The Supreme Court of the United States decided on June 21st, 1989 that Alex Johnson was protected by the first amendment when he decided to burn a flag in protest of the policies of then-president Reagan during the Republican National Convention of 1984. The decision was 5-4 with the majority being Justices Brennan, Marshall, Blackmun, Scalia, and Kennedy, and Justices Rehnquist, White, O’Connor, and Stevens dissenting. The majority opinion was written by Justice Brennan.


Outside of the Republican National Convention of 1984, Alex Johnson took part in a “Republican War Chest Tour” protest. According to the Supreme Court Decision, “The purpose of this event was to protest the policies of the Reagan administration and of certain Dallas-based corporations. The demonstrators marched through the Dallas streets, chanting political slogans and stopping at several corporate locations to stage “die-ins” intended to dramatize the consequences of nuclear war.” The group of protesters also spray-painted buildings and pushed over potted plants, though the opinion of the Court pointed out that “Johnson himself took no part in such activities.”


When the demonstration ended at Dallas City Hall, Johnson took out an American flag that had been given to him by another protester “who had taken it from a flagpole outside one of the targeted buildings,” according to the decision of the Supreme Court. Johnson then “unfurled the American flag, doused it with kerosene, and set it on fire. While the flag burned, the protesters chanted: ‘America, the red, white, and blue, we spit on you.’” As described in the decision, “No one was physically injured or threatened with injury.” Although there were several witnesses to the event who testified in court to being “seriously offended by the flag burning.” Johnson was arrested and was the only protester out of more than 100 to be charged with a crime. He was charged with the “desecration of a venerated object.” He was brought to trial and, as described by the Supreme Court decision, “convicted, sentenced to one year in prison, and fined $2,000.” The decision was affirmed by the Court of Appeals for the Fifth District of Texas, and reversed by the Texas Court of Criminal Appeals, which stated that “the State could not, consistent with the First Amendment, punish Johnson for burning the flag in these circumstances.” They found that in his burning of the flag, Johnson was partaking in “expressive conduct protected by the First Amendment.” The argument used by the state of Texas was that Johnson’s burning of the flag contributed to a “breach of peace” which is also prohibited under Texas law, but the Texas Court of Appeals stated that the already existing statute prohibiting breaches of peace could be used to prosecute instances of such activity and it is not necessary to also bring charges for specifically the burning of a flag.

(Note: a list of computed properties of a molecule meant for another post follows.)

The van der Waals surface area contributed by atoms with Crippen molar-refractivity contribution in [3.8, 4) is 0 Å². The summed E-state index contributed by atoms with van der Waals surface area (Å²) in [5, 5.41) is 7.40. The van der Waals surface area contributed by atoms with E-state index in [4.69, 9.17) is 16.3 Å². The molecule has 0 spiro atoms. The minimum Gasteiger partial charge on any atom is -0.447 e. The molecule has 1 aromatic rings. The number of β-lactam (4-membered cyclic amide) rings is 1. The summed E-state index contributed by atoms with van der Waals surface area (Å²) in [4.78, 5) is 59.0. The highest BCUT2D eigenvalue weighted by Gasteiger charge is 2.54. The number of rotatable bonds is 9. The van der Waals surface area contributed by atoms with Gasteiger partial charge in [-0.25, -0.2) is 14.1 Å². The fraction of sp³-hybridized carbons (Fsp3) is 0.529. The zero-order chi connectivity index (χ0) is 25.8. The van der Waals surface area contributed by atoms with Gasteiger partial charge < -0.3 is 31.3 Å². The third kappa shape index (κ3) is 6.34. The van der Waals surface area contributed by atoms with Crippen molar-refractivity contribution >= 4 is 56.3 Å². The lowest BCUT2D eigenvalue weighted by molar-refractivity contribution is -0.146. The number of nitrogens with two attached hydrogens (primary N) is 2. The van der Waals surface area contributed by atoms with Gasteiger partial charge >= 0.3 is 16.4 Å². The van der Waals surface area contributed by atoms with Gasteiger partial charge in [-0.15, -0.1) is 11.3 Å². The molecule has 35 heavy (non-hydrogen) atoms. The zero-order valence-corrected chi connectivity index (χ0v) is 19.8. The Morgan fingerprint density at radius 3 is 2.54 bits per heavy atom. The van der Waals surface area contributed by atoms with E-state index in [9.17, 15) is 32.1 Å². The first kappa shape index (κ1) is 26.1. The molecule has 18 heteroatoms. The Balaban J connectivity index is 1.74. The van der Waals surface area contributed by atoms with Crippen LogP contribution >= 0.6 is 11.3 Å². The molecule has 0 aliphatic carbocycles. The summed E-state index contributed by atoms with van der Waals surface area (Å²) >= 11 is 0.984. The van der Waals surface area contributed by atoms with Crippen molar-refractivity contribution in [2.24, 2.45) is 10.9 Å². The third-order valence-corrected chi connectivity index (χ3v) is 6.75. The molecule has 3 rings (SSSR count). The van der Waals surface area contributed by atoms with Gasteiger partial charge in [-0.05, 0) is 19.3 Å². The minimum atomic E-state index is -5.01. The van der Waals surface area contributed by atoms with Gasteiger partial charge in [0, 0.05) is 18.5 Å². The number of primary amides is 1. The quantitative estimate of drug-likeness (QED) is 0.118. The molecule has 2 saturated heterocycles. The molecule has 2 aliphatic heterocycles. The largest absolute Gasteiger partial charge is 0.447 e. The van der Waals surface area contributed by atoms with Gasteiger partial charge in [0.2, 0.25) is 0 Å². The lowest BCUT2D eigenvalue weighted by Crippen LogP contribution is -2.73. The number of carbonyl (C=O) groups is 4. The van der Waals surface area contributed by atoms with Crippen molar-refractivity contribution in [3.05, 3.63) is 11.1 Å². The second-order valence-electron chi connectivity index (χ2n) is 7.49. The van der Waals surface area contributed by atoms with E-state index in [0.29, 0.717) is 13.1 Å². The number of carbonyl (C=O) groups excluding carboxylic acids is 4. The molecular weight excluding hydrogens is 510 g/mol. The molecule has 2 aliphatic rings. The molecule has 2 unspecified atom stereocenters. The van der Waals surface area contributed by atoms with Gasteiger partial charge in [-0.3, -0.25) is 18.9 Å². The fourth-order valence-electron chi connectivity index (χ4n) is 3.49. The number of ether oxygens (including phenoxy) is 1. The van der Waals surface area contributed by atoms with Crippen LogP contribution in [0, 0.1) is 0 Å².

In their decision, the United States Supreme Court held that Johnson’s burning of the American flag in this particular instance did constitute expressive conduct and thus a form of speech, therefore the act was protected under the first amendment and could not be infringed upon. According to the opinion, the Court also believed that “the expressive, overtly political nature of the conduct was both intentional and overwhelmingly apparent.” The opinion also stated that the state of Texas did not offer reason enough to convict Johnson apart from their reason of the “desecration” of the American Flag, which has been established to be protected speech. If they had been able to offer evidence that Johnson’s flag burning was intended to start a riot or incite violence, then the action could have been stopped and Johnson could have been charged with a crime. However, the state of Texas simply believing that those who are offended by the burning of the flag might cause violence or a riot would not be enough evidence to convict, as is stated in the Supreme Court decision, “Expression may not be prohibited on the basis that an audience that takes serious offense to the expression may disturb the peace, since the government cannot assume that every expression of a provocative idea will incite a riot but must look to the actual circumstances surrounding the expression.”